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Hello, I have a question regarding a criminal case I been

Hello, I have a question regarding...
Hello,

I have a question regarding a criminal case I been charged in. The case is for 1 count of 3rd Degree (felony) burglary. The reason I was charged is because I pawned some stolen coins (which I purchased from a friend), and somehow the police found out about it and charged me with burglary.

The date of the alleged burglary was Dec. 21st, 2012. I did not receive the indictment nor was I aware this was an issue until the beginning of June (nearly 6 months later), when I was arrested. The burglary occurred in a county nearly an hour and a half away, in which I've never been. Still, it is hard for me to prove that I wasn't there or anywhere near there since it happened so long ago and I have no idea what I was doing that day, not to mention being able to prove where I was and what I was doing.

The other evidence they have is that I was off work that day (due to my job encouraging it for the Christmas holiday), and I have similar priors from when I was a juvenile that were bound over to adult court. Those offenses were committed 13-14 years ago and I have had none since. The guy who runs the pawn shop is apparently willing to testify that I pawned the coins (which I did), and that it was on the same day of the burglary (which I dispute---there are no receipts of the transaction). My friend called me asking me to buy them after hours because the pawn shop was closed and he needed money (he has a drug problem). So, although I don't remember the exact date I pawned them, I imagine it had to be at least the day after.

It seems that in Ohio, proving "recent" possession of stolen items, even without sufficient evidence to prove how one obtained those items, is enough to support the charge of burglary. Is this true? I have an attorney (one I paid for, not a public defender or court appointed), and he is trying to work out a plea with the prosecution. He says he wouldn't advise taking it to trial, being that the judge will likely max out my sentence if I'm convicted (the judge apparently looks down on people from other areas coming into his county and causing trouble). The last time I talked to him he said I might have to do 2 years with the possibility of an early release. The most they could give me in Ohio for a 3rd degree felony is 5 years. This seems excessive to me, especially for a circumstantial case that doesn't even put me at the scene of burglary or even near it.

My question is: do you think I should consult with another attorney or does this sound reasonable to you? I know the law is complex, and I certainly don't claim to understand much of it, but it seems the attorney should be shooting for a better deal than that, at least to me. My final pre-trial is in 4 days, so I don't have much time to decide what to do. Retaining another attorney would be expensive and delay things even more, so I don't want to do it if s/he will simply tell me the same thing.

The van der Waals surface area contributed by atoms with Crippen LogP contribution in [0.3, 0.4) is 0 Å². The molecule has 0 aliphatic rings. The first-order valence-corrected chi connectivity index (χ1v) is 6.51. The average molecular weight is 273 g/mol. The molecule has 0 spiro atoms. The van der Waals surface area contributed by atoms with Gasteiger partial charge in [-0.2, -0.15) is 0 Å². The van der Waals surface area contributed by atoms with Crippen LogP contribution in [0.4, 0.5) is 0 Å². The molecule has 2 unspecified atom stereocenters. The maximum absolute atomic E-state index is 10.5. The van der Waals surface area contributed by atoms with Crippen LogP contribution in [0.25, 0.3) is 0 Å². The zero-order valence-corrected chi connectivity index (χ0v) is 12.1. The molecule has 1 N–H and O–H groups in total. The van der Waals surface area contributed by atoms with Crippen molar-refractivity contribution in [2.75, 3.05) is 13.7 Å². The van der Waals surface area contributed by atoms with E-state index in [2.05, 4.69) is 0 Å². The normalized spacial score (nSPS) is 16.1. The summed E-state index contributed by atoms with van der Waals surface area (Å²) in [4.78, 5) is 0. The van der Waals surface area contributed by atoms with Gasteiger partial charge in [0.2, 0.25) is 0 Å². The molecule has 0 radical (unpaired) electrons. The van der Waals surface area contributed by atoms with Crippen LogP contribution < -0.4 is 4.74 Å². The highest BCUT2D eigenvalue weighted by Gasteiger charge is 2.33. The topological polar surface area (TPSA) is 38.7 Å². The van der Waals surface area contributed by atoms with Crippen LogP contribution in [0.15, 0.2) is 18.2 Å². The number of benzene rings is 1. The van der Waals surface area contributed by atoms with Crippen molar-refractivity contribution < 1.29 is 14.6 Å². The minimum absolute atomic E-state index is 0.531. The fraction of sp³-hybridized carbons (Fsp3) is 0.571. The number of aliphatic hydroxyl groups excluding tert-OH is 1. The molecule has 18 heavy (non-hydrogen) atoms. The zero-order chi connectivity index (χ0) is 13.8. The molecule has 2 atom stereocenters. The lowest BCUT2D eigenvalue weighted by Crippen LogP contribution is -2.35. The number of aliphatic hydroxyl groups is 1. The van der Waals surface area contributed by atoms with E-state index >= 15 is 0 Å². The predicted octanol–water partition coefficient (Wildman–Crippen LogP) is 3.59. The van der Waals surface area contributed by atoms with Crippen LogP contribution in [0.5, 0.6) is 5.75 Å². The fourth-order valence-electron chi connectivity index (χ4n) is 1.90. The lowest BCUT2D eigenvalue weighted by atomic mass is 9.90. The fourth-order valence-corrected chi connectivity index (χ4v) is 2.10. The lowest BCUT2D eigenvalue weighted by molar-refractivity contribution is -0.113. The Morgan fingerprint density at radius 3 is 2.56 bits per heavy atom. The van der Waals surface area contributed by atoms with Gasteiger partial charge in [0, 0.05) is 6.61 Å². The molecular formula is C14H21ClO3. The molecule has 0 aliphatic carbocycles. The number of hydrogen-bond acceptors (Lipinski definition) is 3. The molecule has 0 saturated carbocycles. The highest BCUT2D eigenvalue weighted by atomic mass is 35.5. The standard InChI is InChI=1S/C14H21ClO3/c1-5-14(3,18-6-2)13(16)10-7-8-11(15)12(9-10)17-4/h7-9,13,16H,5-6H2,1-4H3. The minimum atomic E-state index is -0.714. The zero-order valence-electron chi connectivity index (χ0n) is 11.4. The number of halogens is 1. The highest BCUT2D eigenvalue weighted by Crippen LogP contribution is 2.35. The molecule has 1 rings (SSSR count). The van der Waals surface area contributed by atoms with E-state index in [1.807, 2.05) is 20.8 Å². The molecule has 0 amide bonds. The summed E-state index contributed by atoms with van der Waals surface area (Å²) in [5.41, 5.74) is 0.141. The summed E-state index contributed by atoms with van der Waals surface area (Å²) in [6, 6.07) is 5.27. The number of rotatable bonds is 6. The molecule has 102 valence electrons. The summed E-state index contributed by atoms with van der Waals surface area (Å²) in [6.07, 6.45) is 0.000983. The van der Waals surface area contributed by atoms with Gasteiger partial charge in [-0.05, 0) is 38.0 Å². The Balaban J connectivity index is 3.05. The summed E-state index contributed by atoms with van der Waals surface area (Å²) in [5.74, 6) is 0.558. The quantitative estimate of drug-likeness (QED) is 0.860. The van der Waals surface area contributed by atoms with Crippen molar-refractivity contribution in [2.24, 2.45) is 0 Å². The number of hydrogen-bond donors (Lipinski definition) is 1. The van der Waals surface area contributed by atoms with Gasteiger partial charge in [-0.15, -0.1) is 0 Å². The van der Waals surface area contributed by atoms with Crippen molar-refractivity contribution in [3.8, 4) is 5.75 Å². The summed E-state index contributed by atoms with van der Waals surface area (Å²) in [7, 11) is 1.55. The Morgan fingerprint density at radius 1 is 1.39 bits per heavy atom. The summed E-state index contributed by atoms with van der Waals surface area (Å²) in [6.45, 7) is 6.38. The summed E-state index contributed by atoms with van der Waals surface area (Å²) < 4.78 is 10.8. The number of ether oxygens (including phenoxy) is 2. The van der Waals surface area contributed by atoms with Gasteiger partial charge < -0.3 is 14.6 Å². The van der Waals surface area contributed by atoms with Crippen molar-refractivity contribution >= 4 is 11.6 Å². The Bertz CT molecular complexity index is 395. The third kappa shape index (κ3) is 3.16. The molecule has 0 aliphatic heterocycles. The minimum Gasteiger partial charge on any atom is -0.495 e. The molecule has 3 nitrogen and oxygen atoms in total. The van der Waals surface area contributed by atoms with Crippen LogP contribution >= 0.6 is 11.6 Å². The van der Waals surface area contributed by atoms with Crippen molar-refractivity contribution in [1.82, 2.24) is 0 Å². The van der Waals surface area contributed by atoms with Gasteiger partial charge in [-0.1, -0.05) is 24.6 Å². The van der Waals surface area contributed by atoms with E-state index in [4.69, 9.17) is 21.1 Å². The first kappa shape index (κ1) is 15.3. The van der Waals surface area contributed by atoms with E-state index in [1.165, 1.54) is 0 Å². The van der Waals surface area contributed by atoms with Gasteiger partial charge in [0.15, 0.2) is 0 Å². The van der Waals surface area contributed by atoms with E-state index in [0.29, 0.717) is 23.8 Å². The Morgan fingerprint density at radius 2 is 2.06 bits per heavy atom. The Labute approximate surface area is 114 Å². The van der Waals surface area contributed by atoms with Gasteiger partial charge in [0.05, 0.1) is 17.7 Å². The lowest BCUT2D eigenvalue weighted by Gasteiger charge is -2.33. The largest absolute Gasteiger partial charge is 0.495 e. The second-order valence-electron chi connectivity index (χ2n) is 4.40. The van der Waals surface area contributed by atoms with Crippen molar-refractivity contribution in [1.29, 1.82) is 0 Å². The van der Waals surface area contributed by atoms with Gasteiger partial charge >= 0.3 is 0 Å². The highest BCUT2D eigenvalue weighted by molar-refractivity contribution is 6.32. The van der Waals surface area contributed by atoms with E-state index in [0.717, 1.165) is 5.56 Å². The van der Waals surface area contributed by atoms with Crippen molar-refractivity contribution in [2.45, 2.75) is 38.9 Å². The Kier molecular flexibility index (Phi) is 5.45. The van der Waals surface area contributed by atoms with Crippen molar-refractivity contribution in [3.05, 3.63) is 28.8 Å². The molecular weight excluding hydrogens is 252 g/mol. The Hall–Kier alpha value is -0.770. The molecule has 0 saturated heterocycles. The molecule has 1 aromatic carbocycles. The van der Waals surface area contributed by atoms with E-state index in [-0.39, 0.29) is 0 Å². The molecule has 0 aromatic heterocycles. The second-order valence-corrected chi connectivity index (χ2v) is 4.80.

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Answered in 15 minutes by:
7/14/2013
Dwayne B.
Dwayne B., Lawyer
Category: Criminal Law
Satisfied Customers: 34,305
Experience: Numerous criminal trials ranging from traffic to murder, practicing Criminal Law for 20+ years.
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Hello and thank you for contacting Just Answer. I am an expert here and I look forward to assisting you today. If at any point any of my answers aren’t clear please don’t hesitate to ask for clarification.

Your questions were:
It seems that in Ohio, proving "recent" possession of stolen items, even without sufficient evidence to prove how one obtained those items, is enough to support the charge of burglary. Is this true?

That's true in all the states. It is sufficient to charge but in the face of a vigorous defense it might not be sufficient to convict.

do you think I should consult with another attorney or does this sound reasonable to you?

If they are offering a plea of 2 years that is not an unreasonable plea offer. If the pawn broker is going to testify you pawned them the same day as the burglary then a jury is going to lean toward a conviction. They may lean toward it anyway since the time you pawned them is so close to when the burglary occurred.

In this case, to properly defend yourself you would have to "prove a negative" which is almost impossible to do. You may be able to produce evidence of where you were if you have a cell phone and can get the records of what towers it was hitting that day, that can be used to establish the location of the phone at or near when the burglary is supposed to have occurred.

Of course, if your friend will testify he sold them to you that would help immensely, but we both know he isn't likely to do that since he is probably the one who stole them.

The prosecution is also going to have to prove that the coins that were pawned are the same ones that were stolen. That could be hard to prove, depending on what type they were and how they are identifying them.

However, you do stand a bit of a risk and the plea bargain offer isn't an unreasonable one.
Dwayne B.
Dwayne B., Lawyer
Category: Criminal Law
Satisfied Customers: 34,305
Experience: Numerous criminal trials ranging from traffic to murder, practicing Criminal Law for 20+ years.
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Experience: Numerous criminal trials ranging from traffic to murder, practicing Criminal Law for 20+ years.

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